The “Other” Beyoncé Effect:

Yet Another Company Forgot About the Don’t Mess With Beyoncé Rule

When Bey name-dropped Red Lobster in her song “Formation,” sales for the restaurant spiked 33 percent. But just as she giveth, Beyoncé also taketh away, this time in the form of her fans flooding Chick-fil-A’s social media pages with their usual tactic of emoji warfare. The lemon emoji and the bee emoji has taken over the comment section of Chick-fil-a’s Instagram photos, and showing now signs of slowing down:

Source: Yet Another Company Forgot About the Don’t Mess With Beyoncé Rule | E! News

+Commentary: While reporting on the various effects Beyoncé can have on social media, this E! News story highlights the danger brands, but even individuals, face when they think they are being funny and that humor leads to unintended consequences. Whether you are ‘seriously’ reporting on a trend like Cosmo, or trying to comment on the history of an A-List celebrity’s hair like Vogue, or if you are just failing at an attempt to brand the Superbowl Halftime with trashy humor by Hefty.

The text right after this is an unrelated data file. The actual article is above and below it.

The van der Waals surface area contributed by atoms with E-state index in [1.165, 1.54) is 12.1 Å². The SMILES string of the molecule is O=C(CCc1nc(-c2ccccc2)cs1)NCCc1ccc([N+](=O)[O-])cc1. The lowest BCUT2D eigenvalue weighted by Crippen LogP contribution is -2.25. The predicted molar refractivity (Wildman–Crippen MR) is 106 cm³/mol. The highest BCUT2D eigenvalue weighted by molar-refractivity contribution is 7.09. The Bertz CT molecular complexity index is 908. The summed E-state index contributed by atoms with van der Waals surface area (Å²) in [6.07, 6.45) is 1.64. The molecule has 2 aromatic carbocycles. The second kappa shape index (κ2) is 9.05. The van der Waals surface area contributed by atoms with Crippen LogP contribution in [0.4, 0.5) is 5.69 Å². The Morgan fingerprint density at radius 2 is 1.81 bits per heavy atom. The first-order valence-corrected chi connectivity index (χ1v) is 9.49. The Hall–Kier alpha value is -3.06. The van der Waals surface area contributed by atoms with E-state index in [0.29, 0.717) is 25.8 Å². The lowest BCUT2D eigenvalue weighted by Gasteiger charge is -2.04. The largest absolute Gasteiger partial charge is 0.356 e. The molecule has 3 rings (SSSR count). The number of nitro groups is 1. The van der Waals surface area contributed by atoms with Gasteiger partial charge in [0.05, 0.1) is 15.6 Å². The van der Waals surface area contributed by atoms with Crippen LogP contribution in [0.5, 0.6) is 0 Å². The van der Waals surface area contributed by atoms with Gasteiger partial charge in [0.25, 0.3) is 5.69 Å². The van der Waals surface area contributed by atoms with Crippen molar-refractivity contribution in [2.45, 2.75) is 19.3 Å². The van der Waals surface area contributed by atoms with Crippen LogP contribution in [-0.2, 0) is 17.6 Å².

Those are just some of the most egregious we’ve covered, but 2016 started off with even the Times Square Ball sending and then deleting an offensive tweet, so maybe it is ‘on trend’ to attempt to be edgy with your humor, maybe even a reflection that millennials may be running these accounts with less oversight, or simply the fact that it is an echo chamber which no one pays any real attention towards.

We’ve stated time and again why Twitter is in trouble, and that while it might not seem to Wall Street there is still much mileage left in the platform. When was the last time you got your most up-to-date breaking news from another social platform? It is hard, Facebook lags, is always debating something a day late & a dollar short, and though we’ve seen commentary stating people are getting their news from Instagram, that sounds too much like wishful thinking, even if it was from a respected data scientist.

This sort of behavior, which can be achieved with a relatively small amount of people actually, is something we constantly reinforce here, not just as a matter of personal responsibility; but one these social media platforms must address. They’ve let this sort of behavior fester, contributing to churn rates, and other negative brand consequences.